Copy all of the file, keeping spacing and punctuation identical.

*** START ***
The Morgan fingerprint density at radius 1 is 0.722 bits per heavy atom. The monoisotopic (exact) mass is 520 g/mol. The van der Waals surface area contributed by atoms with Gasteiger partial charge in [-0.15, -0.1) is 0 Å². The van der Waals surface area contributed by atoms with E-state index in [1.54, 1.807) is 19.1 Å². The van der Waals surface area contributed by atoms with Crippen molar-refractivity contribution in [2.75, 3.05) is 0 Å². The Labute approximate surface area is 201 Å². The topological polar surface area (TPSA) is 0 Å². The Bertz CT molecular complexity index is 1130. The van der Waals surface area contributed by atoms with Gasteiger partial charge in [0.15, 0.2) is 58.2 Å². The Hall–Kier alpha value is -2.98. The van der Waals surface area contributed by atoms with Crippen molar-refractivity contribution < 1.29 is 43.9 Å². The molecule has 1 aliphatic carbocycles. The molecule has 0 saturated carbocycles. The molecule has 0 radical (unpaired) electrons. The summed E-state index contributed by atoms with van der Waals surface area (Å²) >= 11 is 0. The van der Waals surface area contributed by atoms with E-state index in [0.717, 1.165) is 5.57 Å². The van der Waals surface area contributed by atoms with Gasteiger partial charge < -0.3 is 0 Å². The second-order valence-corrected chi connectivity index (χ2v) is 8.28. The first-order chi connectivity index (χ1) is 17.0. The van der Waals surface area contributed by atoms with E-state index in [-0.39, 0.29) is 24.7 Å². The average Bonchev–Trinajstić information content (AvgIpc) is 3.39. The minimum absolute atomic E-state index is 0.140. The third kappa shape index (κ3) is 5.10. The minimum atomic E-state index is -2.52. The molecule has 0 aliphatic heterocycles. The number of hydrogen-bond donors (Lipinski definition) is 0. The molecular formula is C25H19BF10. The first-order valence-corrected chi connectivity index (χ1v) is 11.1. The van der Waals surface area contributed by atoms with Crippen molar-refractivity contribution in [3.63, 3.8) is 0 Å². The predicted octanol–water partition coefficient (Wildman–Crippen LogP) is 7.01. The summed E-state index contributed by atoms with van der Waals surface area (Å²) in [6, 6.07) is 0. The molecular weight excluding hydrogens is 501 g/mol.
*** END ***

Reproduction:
The Morgan fingerprint density at radius 1 is 0.722 bits per heavy atom. The monoisotopic (exact) mass is 520 g/mol. The van der Waals surface area contributed by atoms with Gasteiger partial charge in [-0.15, -0.1) is 0 Å². The van der Waals surface area contributed by atoms with E-state index in [1.54, 1.807) is 19.1 Å². The van der Waals surface area contributed by atoms with Crippen molar-refractivity contribution in [2.75, 3.05) is 0 Å². The Labute approximate surface area is 201 Å². The topological polar surface area (TPSA) is 0 Å². The Bertz CT molecular complexity index is 1130. The van der Waals surface area contributed by atoms with Gasteiger partial charge in [0.15, 0.2) is 58.2 Å². The Hall–Kier alpha value is -2.98. The van der Waals surface area contributed by atoms with Crippen molar-refractivity contribution < 1.29 is 43.9 Å². The molecule has 1 aliphatic carbocycles. The molecule has 0 saturated carbocycles. The molecule has 0 radical (unpaired) electrons. The summed E-state index contributed by atoms with van der Waals surface area (Å²) >= 11 is 0. The van der Waals surface area contributed by atoms with E-state index in [0.717, 1.165) is 5.57 Å². The van der Waals surface area contributed by atoms with Gasteiger partial charge < -0.3 is 0 Å². The second-order valence-corrected chi connectivity index (χ2v) is 8.28. The first-order chi connectivity index (χ1) is 17.0. The van der Waals surface area contributed by atoms with E-state index in [-0.39, 0.29) is 24.7 Å². The average Bonchev–Trinajstić information content (AvgIpc) is 3.39. The minimum absolute atomic E-state index is 0.140. The third kappa shape index (κ3) is 5.10. The minimum atomic E-state index is -2.52. The molecule has 0 aliphatic heterocycles. The number of hydrogen-bond donors (Lipinski definition) is 0. The molecular formula is C25H19BF10. The first-order valence-corrected chi connectivity index (χ1v) is 11.1. The van der Waals surface area contributed by atoms with Crippen molar-refractivity contribution in [3.63, 3.8) is 0 Å². The predicted octanol–water partition coefficient (Wildman–Crippen LogP) is 7.01. The summed E-state index contributed by atoms with van der Waals surface area (Å²) in [6, 6.07) is 0. The molecular weight excluding hydrogens is 501 g/mol.